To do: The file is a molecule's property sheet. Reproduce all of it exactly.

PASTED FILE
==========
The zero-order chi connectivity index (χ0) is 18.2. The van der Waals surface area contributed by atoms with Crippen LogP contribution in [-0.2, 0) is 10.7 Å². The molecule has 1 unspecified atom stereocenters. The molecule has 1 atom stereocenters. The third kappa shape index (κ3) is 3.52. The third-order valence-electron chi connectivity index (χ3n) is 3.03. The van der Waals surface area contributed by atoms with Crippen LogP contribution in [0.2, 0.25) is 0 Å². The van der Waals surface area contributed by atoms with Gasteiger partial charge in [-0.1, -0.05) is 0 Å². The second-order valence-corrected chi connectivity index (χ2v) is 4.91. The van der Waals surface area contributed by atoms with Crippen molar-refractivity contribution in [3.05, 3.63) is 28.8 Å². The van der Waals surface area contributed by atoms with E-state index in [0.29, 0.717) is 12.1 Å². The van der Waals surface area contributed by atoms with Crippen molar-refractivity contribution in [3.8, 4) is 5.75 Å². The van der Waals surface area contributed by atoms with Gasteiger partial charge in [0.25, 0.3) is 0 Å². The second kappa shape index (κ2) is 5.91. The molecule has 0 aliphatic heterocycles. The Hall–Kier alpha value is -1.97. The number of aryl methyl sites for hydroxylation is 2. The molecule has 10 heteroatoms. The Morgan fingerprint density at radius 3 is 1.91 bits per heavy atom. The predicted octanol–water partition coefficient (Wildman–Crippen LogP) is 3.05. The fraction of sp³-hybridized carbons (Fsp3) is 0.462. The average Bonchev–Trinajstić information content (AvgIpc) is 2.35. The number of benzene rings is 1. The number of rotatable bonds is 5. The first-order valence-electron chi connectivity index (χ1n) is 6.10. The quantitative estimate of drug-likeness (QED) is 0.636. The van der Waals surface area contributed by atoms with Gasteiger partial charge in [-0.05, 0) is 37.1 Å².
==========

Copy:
The zero-order chi connectivity index (χ0) is 18.2. The van der Waals surface area contributed by atoms with Crippen LogP contribution in [-0.2, 0) is 10.7 Å². The molecule has 1 unspecified atom stereocenters. The molecule has 1 atom stereocenters. The third kappa shape index (κ3) is 3.52. The third-order valence-electron chi connectivity index (χ3n) is 3.03. The van der Waals surface area contributed by atoms with Crippen LogP contribution in [0.2, 0.25) is 0 Å². The van der Waals surface area contributed by atoms with Gasteiger partial charge in [-0.1, -0.05) is 0 Å². The second-order valence-corrected chi connectivity index (χ2v) is 4.91. The van der Waals surface area contributed by atoms with Crippen molar-refractivity contribution in [3.05, 3.63) is 28.8 Å². The van der Waals surface area contributed by atoms with E-state index in [0.29, 0.717) is 12.1 Å². The van der Waals surface area contributed by atoms with Crippen molar-refractivity contribution in [3.8, 4) is 5.75 Å². The van der Waals surface area contributed by atoms with Gasteiger partial charge in [0.25, 0.3) is 0 Å². The second kappa shape index (κ2) is 5.91. The molecule has 0 aliphatic heterocycles. The Hall–Kier alpha value is -1.97. The number of aryl methyl sites for hydroxylation is 2. The molecule has 10 heteroatoms. The Morgan fingerprint density at radius 3 is 1.91 bits per heavy atom. The predicted octanol–water partition coefficient (Wildman–Crippen LogP) is 3.05. The fraction of sp³-hybridized carbons (Fsp3) is 0.462. The average Bonchev–Trinajstić information content (AvgIpc) is 2.35. The number of benzene rings is 1. The number of rotatable bonds is 5. The first-order valence-electron chi connectivity index (χ1n) is 6.10. The quantitative estimate of drug-likeness (QED) is 0.636. The van der Waals surface area contributed by atoms with Gasteiger partial charge in [-0.05, 0) is 37.1 Å².